Today marks 2,454 days since I quit playing video games, and I’m often asked why I don’t try to play in moderation.
It’s not that I don’t think I could potentially play games in moderation… (although that’s a huge risk with how gaming warps the brain)…
But it’s because I don’t like the person I am when I’m gaming.
If I was gaming I would only do the bare minimum in my life to get by, so I could maximize the amount of “free time” I have to game.
I wouldn’t have gone surfing this morning, or be traveling in Byron Bay, Australia right now. I wouldn’t have that many friends, most likely no relationships, and certainly not my own business.
I would simply work whatever job I had to that would pay me enough money to pay my rent, and then I’d spend all the rest of my time playing. And that’s if I managed to even keep a job, or have my own apartment in the first place.
We know from research that there are alarming trends for the amount of men living at home, unemployed, and without partners, and with no interest in any of it! Is gaming the cause of all of this? Of course not.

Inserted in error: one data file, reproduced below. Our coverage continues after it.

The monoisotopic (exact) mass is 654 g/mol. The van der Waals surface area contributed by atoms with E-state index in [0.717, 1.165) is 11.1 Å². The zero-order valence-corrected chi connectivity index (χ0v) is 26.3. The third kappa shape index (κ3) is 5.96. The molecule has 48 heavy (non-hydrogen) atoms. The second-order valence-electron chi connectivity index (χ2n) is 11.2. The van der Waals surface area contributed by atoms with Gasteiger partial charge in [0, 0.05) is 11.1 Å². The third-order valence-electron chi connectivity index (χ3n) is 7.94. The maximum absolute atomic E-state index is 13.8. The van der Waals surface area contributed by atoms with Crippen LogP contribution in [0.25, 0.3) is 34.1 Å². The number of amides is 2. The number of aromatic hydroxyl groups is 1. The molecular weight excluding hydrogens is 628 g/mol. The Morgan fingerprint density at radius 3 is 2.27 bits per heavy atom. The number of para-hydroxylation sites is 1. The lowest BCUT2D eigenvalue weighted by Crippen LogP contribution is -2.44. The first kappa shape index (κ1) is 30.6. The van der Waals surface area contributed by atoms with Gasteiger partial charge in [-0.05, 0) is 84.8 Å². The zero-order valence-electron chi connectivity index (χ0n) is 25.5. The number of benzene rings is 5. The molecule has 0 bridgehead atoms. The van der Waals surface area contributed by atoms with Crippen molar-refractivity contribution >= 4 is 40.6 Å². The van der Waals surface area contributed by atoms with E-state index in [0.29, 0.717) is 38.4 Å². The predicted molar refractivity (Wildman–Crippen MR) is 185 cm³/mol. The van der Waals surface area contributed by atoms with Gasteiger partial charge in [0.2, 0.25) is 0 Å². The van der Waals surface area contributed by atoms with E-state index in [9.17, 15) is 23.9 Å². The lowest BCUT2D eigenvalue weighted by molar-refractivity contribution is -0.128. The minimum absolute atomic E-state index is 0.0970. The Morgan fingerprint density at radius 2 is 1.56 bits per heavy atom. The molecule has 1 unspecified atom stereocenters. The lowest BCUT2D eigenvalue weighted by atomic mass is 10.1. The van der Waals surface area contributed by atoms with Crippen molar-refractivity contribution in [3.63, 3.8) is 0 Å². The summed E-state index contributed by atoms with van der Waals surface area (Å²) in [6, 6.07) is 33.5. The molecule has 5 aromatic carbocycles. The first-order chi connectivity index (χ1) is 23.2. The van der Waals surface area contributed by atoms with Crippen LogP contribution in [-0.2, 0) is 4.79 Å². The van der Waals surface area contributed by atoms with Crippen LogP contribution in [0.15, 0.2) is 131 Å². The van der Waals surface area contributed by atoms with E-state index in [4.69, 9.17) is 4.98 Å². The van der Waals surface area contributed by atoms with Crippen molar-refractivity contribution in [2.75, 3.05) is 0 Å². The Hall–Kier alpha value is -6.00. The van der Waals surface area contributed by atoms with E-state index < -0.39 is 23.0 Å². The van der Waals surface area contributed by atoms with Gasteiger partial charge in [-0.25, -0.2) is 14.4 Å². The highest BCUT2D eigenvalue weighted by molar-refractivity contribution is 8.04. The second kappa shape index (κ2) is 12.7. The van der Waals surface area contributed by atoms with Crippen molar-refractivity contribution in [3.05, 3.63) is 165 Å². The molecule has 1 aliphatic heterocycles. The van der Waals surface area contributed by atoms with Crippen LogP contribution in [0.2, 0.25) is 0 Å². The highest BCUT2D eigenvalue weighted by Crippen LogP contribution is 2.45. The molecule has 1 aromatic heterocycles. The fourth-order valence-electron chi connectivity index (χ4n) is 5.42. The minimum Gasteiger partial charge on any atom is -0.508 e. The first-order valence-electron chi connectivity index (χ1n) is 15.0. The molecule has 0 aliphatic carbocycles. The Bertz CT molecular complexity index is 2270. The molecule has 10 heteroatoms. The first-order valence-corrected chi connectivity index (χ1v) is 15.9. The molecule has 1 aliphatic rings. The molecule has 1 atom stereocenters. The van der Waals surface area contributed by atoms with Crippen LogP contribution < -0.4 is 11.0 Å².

Is Gaming Part of the Solution?
Now that’s the point. Are games good or bad… should you play in moderation or not…
All of it comes down to one simple truth: is gaming truly serving you? Or is it just a way for you to escape and check out from a life that you’re not very proud of?
Watch: How to Overcome Escapism
From the study we did with Dr. Daniel King, 60% of you reported that being able to escape in the game was hugely important. Which begs the question, what are you trying to escape from?
And is gaming helping you escape temporarily… or is it solving the problems you’re escaping from in the first place?
Only you know that answer.
The reason I don’t game is because it no longer serves me. Yes it was fun, and yes it was meaningful, but I no longer wanted to live my life doing the bare minimum. I actually wanted to accomplish something real, like to be happy… and realize my true potential.
At least in my case, the results speak for themselves. Aloha!
So what’s the answer for you? Leave yours in the comments below.
It’s Not Just Me
Chander, a member of our community, also realized gaming wasn’t serving him any longer and he decided to quit after finding himself punching walls, lying to his mom, and skipping class.
“This cold, dark piece of plastic that I could hold in my hand had changed me into someone I did not know.”
So what happened after he quit? Read Chander’s story here.
Join us on the forums and start a daily journal. The extra help from the community will make a huge difference for you.
P.S. If you’d like to share your story to inspire others, submit it here.
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